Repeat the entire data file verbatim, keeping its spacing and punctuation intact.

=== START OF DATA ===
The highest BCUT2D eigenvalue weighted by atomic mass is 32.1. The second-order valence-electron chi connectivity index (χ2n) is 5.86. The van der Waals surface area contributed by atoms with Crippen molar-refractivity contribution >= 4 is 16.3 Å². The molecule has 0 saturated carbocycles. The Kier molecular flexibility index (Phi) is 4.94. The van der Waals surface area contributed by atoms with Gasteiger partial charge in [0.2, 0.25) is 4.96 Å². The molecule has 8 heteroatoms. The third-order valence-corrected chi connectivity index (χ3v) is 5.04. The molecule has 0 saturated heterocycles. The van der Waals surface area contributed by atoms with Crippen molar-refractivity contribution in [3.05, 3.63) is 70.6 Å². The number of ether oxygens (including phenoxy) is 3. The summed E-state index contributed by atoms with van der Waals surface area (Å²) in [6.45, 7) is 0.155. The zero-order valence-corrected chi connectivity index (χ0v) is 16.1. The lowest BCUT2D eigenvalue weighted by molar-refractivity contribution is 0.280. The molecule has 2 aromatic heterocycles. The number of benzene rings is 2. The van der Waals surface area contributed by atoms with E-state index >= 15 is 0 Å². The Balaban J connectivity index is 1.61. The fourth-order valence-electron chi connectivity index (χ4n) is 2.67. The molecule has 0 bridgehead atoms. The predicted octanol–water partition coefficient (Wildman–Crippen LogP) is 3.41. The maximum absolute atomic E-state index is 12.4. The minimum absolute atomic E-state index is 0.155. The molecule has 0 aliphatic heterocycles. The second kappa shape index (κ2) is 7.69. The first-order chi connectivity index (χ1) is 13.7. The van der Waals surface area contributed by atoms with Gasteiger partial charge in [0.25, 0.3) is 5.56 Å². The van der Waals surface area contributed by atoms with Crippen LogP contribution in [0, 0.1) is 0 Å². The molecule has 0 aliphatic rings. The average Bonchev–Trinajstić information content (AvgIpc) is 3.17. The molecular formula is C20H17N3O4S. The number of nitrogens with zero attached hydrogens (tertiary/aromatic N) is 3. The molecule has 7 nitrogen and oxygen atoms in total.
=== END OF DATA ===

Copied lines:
The highest BCUT2D eigenvalue weighted by atomic mass is 32.1. The second-order valence-electron chi connectivity index (χ2n) is 5.86. The van der Waals surface area contributed by atoms with Crippen molar-refractivity contribution >= 4 is 16.3 Å². The molecule has 0 saturated carbocycles. The Kier molecular flexibility index (Phi) is 4.94. The van der Waals surface area contributed by atoms with Gasteiger partial charge in [0.2, 0.25) is 4.96 Å². The molecule has 8 heteroatoms. The third-order valence-corrected chi connectivity index (χ3v) is 5.04. The molecule has 0 saturated heterocycles. The van der Waals surface area contributed by atoms with Crippen molar-refractivity contribution in [3.05, 3.63) is 70.6 Å². The number of ether oxygens (including phenoxy) is 3. The summed E-state index contributed by atoms with van der Waals surface area (Å²) in [6.45, 7) is 0.155. The zero-order valence-corrected chi connectivity index (χ0v) is 16.1. The lowest BCUT2D eigenvalue weighted by molar-refractivity contribution is 0.280. The molecule has 2 aromatic heterocycles. The number of benzene rings is 2. The van der Waals surface area contributed by atoms with E-state index >= 15 is 0 Å². The Balaban J connectivity index is 1.61. The fourth-order valence-electron chi connectivity index (χ4n) is 2.67. The molecule has 0 bridgehead atoms. The predicted octanol–water partition coefficient (Wildman–Crippen LogP) is 3.41. The maximum absolute atomic E-state index is 12.4. The minimum absolute atomic E-state index is 0.155. The molecule has 0 aliphatic heterocycles. The second kappa shape index (κ2) is 7.69. The first-order chi connectivity index (χ1) is 13.7. The van der Waals surface area contributed by atoms with Gasteiger partial charge in [0.25, 0.3) is 5.56 Å². The van der Waals surface area contributed by atoms with Crippen LogP contribution in [0, 0.1) is 0 Å². The molecule has 0 aliphatic rings. The average Bonchev–Trinajstić information content (AvgIpc) is 3.17. The molecular formula is C20H17N3O4S. The number of nitrogens with zero attached hydrogens (tertiary/aromatic N) is 3. The molecule has 7 nitrogen and oxygen atoms in total.